Will the law be ready for a no-deal Brexit?

The Government faces a “very significant risk” that the legislation required for a no-deal Brexit will not become law before March 29, a new report has warned.

The Institute for Government said it was “increasingly unlikely” that key Brexit bills would be passed in time.

It also warned that secondary legislation was also behind schedule, with almost half of the 600 statutory instruments yet to even be tabled in the Commons.

It is the latest warning about the paralysis that has gripped Parliament and the lack of time remaining to pass vital laws before Britain leaves the EU.

Here we look at what the Government is up against:

– Which Brexit bills are still outstanding?

There are six main bills yet to be passed by Parliament: the Trade Bill, Agriculture Bill, Fisheries Bill, Immigration Bill, Healthcare (International Agreements) Bill and the Financial Services Bill.

– What issues are preventing them from passing into law?

Firstly there is the basic lack of time for parliamentary business, with just 57 days to go until Brexit is due to happen – even with the February recess cancelled on Thursday. Then, just as importantly, there is the Government’s lack of control over Parliament, which means that sometimes bills are not even being risked.

– Doesn’t the Government control Parliamentary business?

In a normal world, yes. But this is not a normal world. Every piece of legislation that comes into the Commons or Lords faces potentially being hijacked by a group for or against Brexit. In the (IoG) report Brexit: two months to go, authors Joe Owen and Tim Durrant note: “The Government may have won a formal confidence vote but is struggling in both the Commons and the Lords to control parliamentary business. That means it cannot, as governments normally do, rely on its Commons majority to get its business through.”

– How far away are these bills though? Can’t they be prioritised to give them a chance?

Some seem quite a way off, with the IoG pointing out many have not even started the stages where they have to be scrutinised by the Lords, where the Government does not control time, before returning to the Commons.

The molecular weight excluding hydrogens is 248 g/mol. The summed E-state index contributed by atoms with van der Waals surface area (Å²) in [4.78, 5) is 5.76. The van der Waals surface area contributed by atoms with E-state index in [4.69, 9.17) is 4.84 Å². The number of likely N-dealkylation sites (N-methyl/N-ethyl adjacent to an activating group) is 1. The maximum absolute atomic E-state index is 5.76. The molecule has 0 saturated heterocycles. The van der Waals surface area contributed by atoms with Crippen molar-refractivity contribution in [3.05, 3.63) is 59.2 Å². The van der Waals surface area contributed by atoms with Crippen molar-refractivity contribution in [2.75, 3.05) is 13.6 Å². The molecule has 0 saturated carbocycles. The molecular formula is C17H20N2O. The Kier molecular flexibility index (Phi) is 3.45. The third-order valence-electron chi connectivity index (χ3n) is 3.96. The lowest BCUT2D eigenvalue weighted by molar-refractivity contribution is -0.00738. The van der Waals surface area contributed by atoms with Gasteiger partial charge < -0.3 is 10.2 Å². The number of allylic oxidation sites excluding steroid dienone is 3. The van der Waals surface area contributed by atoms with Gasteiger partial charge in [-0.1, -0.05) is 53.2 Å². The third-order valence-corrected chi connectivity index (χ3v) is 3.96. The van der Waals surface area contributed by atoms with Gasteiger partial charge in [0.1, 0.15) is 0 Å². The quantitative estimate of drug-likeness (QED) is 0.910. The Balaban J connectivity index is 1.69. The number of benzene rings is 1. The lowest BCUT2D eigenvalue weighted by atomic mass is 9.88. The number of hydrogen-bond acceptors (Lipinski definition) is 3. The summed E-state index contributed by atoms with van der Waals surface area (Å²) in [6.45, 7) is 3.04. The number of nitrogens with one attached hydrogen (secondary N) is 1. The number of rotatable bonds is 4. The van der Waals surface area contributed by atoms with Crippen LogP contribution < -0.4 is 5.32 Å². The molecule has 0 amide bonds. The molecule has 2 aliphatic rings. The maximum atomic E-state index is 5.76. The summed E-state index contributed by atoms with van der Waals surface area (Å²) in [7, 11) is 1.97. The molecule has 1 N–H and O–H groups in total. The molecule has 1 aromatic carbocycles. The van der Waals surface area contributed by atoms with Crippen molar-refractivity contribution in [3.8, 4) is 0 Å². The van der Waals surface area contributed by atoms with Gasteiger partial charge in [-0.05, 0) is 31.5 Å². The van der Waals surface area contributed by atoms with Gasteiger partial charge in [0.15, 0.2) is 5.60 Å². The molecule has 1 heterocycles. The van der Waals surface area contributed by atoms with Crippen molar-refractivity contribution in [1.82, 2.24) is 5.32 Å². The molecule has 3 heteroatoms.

– What about other law changes that are required?

There are some 600 statutory instruments – items of secondary legislation that can be passed into law by ministers without a vote of MPs – required, the IoG says. It calculates about 100 have passed through Parliament, and almost 300 have yet to be tabled.

– Can laws be pushed through in any way?

The IoG says: “Legislation can theoretically be rushed through Parliament, but that would bypass important scrutiny and, most importantly, require a stable majority – something the Government cannot currently bank on. That means there is a very significant risk that the laws that need to be in place for a no-deal Brexit will not be on the statute book.”

– How have we got to the situation we are in, this close to Brexit?

The Government has been accused of leaving it far, far too late in a lot of cases. The National Audit Office has been criticising cross-Government preparedness since last summer. The IoG report says that even if no-deal planning started immediately after the 2016 referendum, it would have been challenging. “But the Government did not start preparing for no-deal from day one – the actual timelines have been much shorter. The problems facing the Government in being ready for a no-deal Brexit are largely a reflection of the sheer scale and complexity of the task. But the Government’s approach to no-deal preparations – being unwilling to talk publicly about plans and developing an adversarial relationship with Parliament – has caused further problems.”

– Can this all be avoided?

Oh that’s the easy bit. Theresa May just has to get a viable Withdrawal Agreement through Parliament…